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Sustainable Water Resources Management

, Volume 5, Issue 4, pp 1815–1832 | Cite as

Consequences of sand mining on water quality and instream biota in alluvial stream: a case-specific study in South Bengal River, India

  • Raj Kumar BhattacharyaEmail author
  • Nilanjana Das Chatterjee
  • Gour Dolui
Original Article
  • 36 Downloads

Abstract

In this paper, an attempt has been made to document consequences of river sand mining on water quality and instream biota in an alluvial channel as Kangsabati River, India. Water Quality Index (WQI) is used to identify the adverse effects of water quality on species diversity, richness, and evenness of the aquatic community. Physicochemical parameters (PP) such as pH, dissolved oxygen, total dissolved solids, electric conductivity, salinity, biological oxygen demand, magnesium cation, and turbidity are analyzed from 27 representative sampling stations as sandchar, mining, and pit sites along the upper, middle, and lower course. Pearson correlation indicates that pH and magnesium cation is the most significant parameters with WQI. Principal component analysis denotes good water quality (< 50) concentrated in sandchar sites, while poor (50–70) and very poor (> 70) water qualities are presence in mining and pit sites. Applying Simpson’s index, Simpson’s index of diversity, Simpson’s reciprocal index, and Shannon–Wiener diversity index on instream biota, those vary from sandchar (0.19, 0.81, 5.57, and − 1.34) to mining (0.11, 0.89, 9.23, and − 1.39) and pit sites (0.12, 0.90, 10.68, and − 1.50). Maximum Margalef’s index of species indicated the richness of species types in mining sites (4.62), with minimum mean values in sandchar sites (3.64). Contrastingly, Pielou’s evenness index is high in sandchar sites (− 1.05) and low in mining sites (− 1.49). Therefore, significant physicochemical parameters such as PH, dissolved oxygen, magnesium cation, and electric conductivity changes the diversity index, species richness and evenness in mining and pit along the middle and lower courses caused by sand mining.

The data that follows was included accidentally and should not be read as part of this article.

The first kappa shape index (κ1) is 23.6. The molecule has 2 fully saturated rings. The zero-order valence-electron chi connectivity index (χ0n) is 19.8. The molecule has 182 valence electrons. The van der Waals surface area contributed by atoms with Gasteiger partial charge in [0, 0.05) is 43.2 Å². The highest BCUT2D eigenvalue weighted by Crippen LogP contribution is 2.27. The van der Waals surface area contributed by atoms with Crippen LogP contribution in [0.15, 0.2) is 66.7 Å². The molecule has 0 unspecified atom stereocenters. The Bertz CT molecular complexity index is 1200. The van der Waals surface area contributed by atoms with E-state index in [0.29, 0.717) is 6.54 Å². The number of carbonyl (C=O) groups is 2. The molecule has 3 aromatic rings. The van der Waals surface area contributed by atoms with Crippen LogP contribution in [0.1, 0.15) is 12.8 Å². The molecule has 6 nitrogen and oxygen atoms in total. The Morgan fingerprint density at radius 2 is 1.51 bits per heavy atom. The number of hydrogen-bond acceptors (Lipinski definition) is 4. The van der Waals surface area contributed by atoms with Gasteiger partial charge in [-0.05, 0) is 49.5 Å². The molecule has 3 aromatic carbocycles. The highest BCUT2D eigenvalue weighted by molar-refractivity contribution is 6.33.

Keywords

Physicochemical parameters (PP) Sand mining Instream biota Species richness 

Notes

Acknowledgements

Authors are also grateful to the anonymous reviewers for their valuable comments and suggestions to improve the quality of this article. We thank the University Science Instrumentation Centre (USIC), Vidyasagar University for providing the instrument facility (water analyzer). Authors are thankful to District Land & Land Reforms officer of the Paschim Midnapore and Bankura districts for providing valuable data regarding long-term and short-term sand minings of the Kangsabati River. Thanks to Mr. Kausik Das for the help of preliminary data analysis.

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Copyright information

© Springer Nature Switzerland AG 2019

Authors and Affiliations

  1. 1.Department of Geography and Environment ManagementVidyasagar UniversityMidnaporeIndia

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